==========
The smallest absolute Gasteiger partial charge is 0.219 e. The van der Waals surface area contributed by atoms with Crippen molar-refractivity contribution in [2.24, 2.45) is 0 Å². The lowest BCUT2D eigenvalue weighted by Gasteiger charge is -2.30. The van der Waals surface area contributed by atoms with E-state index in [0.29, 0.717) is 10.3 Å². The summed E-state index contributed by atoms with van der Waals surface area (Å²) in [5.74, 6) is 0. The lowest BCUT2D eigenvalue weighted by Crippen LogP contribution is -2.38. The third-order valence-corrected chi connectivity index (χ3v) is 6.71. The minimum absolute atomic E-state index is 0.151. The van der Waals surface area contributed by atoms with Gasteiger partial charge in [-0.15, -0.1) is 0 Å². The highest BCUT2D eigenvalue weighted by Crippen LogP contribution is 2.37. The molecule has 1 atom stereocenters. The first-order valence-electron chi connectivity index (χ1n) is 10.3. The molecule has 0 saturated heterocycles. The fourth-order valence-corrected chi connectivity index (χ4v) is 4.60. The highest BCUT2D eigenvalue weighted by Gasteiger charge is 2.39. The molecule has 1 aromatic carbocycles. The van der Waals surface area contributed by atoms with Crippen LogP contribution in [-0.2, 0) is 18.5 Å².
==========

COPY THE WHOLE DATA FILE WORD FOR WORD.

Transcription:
The smallest absolute Gasteiger partial charge is 0.219 e. The van der Waals surface area contributed by atoms with Crippen molar-refractivity contribution in [2.24, 2.45) is 0 Å². The lowest BCUT2D eigenvalue weighted by Gasteiger charge is -2.30. The van der Waals surface area contributed by atoms with E-state index in [0.29, 0.717) is 10.3 Å². The summed E-state index contributed by atoms with van der Waals surface area (Å²) in [5.74, 6) is 0. The lowest BCUT2D eigenvalue weighted by Crippen LogP contribution is -2.38. The third-order valence-corrected chi connectivity index (χ3v) is 6.71. The minimum absolute atomic E-state index is 0.151. The van der Waals surface area contributed by atoms with Gasteiger partial charge in [-0.15, -0.1) is 0 Å². The highest BCUT2D eigenvalue weighted by Crippen LogP contribution is 2.37. The molecule has 1 atom stereocenters. The first-order valence-electron chi connectivity index (χ1n) is 10.3. The molecule has 0 saturated heterocycles. The fourth-order valence-corrected chi connectivity index (χ4v) is 4.60. The highest BCUT2D eigenvalue weighted by Gasteiger charge is 2.39. The molecule has 1 aromatic carbocycles. The van der Waals surface area contributed by atoms with Crippen LogP contribution in [-0.2, 0) is 18.5 Å².